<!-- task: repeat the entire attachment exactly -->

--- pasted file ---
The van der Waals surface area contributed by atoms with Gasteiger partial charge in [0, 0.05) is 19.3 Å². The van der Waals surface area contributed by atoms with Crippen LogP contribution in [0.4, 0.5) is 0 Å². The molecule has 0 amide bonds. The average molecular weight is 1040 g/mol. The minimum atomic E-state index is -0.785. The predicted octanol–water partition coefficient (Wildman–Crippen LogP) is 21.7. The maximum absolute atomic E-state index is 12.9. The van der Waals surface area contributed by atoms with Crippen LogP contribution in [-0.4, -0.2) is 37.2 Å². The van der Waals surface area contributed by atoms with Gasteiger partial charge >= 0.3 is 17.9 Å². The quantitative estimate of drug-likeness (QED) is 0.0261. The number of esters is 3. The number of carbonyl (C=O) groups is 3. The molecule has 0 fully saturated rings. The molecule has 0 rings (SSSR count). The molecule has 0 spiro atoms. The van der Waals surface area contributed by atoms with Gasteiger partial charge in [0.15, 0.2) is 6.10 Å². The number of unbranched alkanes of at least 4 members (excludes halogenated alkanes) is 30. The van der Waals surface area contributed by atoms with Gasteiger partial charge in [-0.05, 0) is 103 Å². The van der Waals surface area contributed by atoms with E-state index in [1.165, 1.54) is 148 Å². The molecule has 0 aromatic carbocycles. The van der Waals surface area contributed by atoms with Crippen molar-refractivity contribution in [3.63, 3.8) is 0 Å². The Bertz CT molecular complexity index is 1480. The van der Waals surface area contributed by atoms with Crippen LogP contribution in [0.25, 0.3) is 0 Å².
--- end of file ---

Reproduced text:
The van der Waals surface area contributed by atoms with Gasteiger partial charge in [0, 0.05) is 19.3 Å². The van der Waals surface area contributed by atoms with Crippen LogP contribution in [0.4, 0.5) is 0 Å². The molecule has 0 amide bonds. The average molecular weight is 1040 g/mol. The minimum atomic E-state index is -0.785. The predicted octanol–water partition coefficient (Wildman–Crippen LogP) is 21.7. The maximum absolute atomic E-state index is 12.9. The van der Waals surface area contributed by atoms with Crippen LogP contribution in [-0.4, -0.2) is 37.2 Å². The van der Waals surface area contributed by atoms with Gasteiger partial charge >= 0.3 is 17.9 Å². The quantitative estimate of drug-likeness (QED) is 0.0261. The number of esters is 3. The number of carbonyl (C=O) groups is 3. The molecule has 0 fully saturated rings. The molecule has 0 rings (SSSR count). The molecule has 0 spiro atoms. The van der Waals surface area contributed by atoms with Gasteiger partial charge in [0.15, 0.2) is 6.10 Å². The number of unbranched alkanes of at least 4 members (excludes halogenated alkanes) is 30. The van der Waals surface area contributed by atoms with Gasteiger partial charge in [-0.05, 0) is 103 Å². The van der Waals surface area contributed by atoms with E-state index in [1.165, 1.54) is 148 Å². The molecule has 0 aromatic carbocycles. The van der Waals surface area contributed by atoms with Crippen molar-refractivity contribution in [3.63, 3.8) is 0 Å². The Bertz CT molecular complexity index is 1480. The van der Waals surface area contributed by atoms with Crippen LogP contribution in [0.25, 0.3) is 0 Å².